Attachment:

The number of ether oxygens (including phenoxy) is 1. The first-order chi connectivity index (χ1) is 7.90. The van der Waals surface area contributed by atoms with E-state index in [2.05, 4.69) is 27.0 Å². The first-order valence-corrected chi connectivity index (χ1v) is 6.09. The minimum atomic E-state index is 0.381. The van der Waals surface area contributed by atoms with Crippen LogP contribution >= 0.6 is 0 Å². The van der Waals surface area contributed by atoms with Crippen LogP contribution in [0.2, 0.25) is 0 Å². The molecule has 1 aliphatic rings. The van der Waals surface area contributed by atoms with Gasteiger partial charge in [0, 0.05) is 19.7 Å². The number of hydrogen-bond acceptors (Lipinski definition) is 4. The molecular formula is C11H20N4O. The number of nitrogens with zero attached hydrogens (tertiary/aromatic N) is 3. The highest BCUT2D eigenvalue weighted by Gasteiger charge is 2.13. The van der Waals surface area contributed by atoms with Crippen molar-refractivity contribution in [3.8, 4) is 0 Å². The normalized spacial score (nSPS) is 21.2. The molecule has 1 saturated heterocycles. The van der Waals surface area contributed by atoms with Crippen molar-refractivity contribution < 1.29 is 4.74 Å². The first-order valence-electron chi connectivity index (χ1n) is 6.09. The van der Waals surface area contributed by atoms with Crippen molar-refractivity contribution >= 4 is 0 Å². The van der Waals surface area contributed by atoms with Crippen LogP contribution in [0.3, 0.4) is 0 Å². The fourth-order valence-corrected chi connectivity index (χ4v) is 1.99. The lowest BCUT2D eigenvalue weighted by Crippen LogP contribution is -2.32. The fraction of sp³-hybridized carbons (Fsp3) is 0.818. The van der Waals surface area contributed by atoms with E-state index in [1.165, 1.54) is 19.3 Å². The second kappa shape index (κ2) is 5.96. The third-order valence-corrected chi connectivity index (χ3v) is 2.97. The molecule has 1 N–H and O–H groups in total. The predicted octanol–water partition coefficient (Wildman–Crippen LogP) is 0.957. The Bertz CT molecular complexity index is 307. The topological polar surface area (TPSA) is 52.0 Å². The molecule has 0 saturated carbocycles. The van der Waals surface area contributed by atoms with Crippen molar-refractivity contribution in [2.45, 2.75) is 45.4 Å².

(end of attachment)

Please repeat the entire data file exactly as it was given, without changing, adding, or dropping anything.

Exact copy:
The number of ether oxygens (including phenoxy) is 1. The first-order chi connectivity index (χ1) is 7.90. The van der Waals surface area contributed by atoms with E-state index in [2.05, 4.69) is 27.0 Å². The first-order valence-corrected chi connectivity index (χ1v) is 6.09. The minimum atomic E-state index is 0.381. The van der Waals surface area contributed by atoms with Crippen LogP contribution >= 0.6 is 0 Å². The van der Waals surface area contributed by atoms with Crippen LogP contribution in [0.2, 0.25) is 0 Å². The molecule has 1 aliphatic rings. The van der Waals surface area contributed by atoms with Gasteiger partial charge in [0, 0.05) is 19.7 Å². The number of hydrogen-bond acceptors (Lipinski definition) is 4. The molecular formula is C11H20N4O. The number of nitrogens with zero attached hydrogens (tertiary/aromatic N) is 3. The highest BCUT2D eigenvalue weighted by Gasteiger charge is 2.13. The van der Waals surface area contributed by atoms with Crippen molar-refractivity contribution in [3.8, 4) is 0 Å². The normalized spacial score (nSPS) is 21.2. The molecule has 1 saturated heterocycles. The van der Waals surface area contributed by atoms with Crippen molar-refractivity contribution < 1.29 is 4.74 Å². The first-order valence-electron chi connectivity index (χ1n) is 6.09. The van der Waals surface area contributed by atoms with Crippen molar-refractivity contribution >= 4 is 0 Å². The van der Waals surface area contributed by atoms with Crippen LogP contribution in [0.3, 0.4) is 0 Å². The fourth-order valence-corrected chi connectivity index (χ4v) is 1.99. The lowest BCUT2D eigenvalue weighted by Crippen LogP contribution is -2.32. The fraction of sp³-hybridized carbons (Fsp3) is 0.818. The van der Waals surface area contributed by atoms with E-state index in [1.165, 1.54) is 19.3 Å². The second kappa shape index (κ2) is 5.96. The third-order valence-corrected chi connectivity index (χ3v) is 2.97. The molecule has 1 N–H and O–H groups in total. The predicted octanol–water partition coefficient (Wildman–Crippen LogP) is 0.957. The Bertz CT molecular complexity index is 307. The topological polar surface area (TPSA) is 52.0 Å². The molecule has 0 saturated carbocycles. The van der Waals surface area contributed by atoms with Crippen molar-refractivity contribution in [2.45, 2.75) is 45.4 Å².